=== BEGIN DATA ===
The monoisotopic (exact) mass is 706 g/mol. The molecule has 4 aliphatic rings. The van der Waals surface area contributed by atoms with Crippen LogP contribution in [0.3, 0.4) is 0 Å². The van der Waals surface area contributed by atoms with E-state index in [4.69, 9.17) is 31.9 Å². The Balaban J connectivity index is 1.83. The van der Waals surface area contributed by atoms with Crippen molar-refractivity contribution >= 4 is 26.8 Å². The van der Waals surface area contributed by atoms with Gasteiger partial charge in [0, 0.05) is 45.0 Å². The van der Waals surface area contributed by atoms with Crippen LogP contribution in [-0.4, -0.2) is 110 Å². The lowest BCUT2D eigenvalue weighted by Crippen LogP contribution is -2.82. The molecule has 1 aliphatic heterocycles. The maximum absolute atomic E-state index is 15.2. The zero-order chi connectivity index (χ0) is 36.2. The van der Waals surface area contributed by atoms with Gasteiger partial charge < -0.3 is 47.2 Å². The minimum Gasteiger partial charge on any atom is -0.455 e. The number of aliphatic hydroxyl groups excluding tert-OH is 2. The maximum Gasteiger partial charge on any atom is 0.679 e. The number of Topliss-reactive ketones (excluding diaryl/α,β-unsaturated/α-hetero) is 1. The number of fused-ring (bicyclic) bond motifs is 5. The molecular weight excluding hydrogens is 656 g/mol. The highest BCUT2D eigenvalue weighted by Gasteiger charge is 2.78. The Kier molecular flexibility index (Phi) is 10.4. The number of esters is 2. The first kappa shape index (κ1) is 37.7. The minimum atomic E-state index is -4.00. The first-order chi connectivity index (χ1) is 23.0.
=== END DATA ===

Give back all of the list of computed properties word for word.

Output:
The monoisotopic (exact) mass is 706 g/mol. The molecule has 4 aliphatic rings. The van der Waals surface area contributed by atoms with Crippen LogP contribution in [0.3, 0.4) is 0 Å². The van der Waals surface area contributed by atoms with E-state index in [4.69, 9.17) is 31.9 Å². The Balaban J connectivity index is 1.83. The van der Waals surface area contributed by atoms with Crippen molar-refractivity contribution >= 4 is 26.8 Å². The van der Waals surface area contributed by atoms with Gasteiger partial charge in [0, 0.05) is 45.0 Å². The van der Waals surface area contributed by atoms with Crippen LogP contribution in [-0.4, -0.2) is 110 Å². The lowest BCUT2D eigenvalue weighted by Crippen LogP contribution is -2.82. The molecule has 1 aliphatic heterocycles. The maximum absolute atomic E-state index is 15.2. The zero-order chi connectivity index (χ0) is 36.2. The van der Waals surface area contributed by atoms with Gasteiger partial charge < -0.3 is 47.2 Å². The minimum Gasteiger partial charge on any atom is -0.455 e. The number of aliphatic hydroxyl groups excluding tert-OH is 2. The maximum Gasteiger partial charge on any atom is 0.679 e. The number of Topliss-reactive ketones (excluding diaryl/α,β-unsaturated/α-hetero) is 1. The number of fused-ring (bicyclic) bond motifs is 5. The molecular weight excluding hydrogens is 656 g/mol. The highest BCUT2D eigenvalue weighted by Gasteiger charge is 2.78. The Kier molecular flexibility index (Phi) is 10.4. The number of esters is 2. The first kappa shape index (κ1) is 37.7. The minimum atomic E-state index is -4.00. The first-order chi connectivity index (χ1) is 23.0.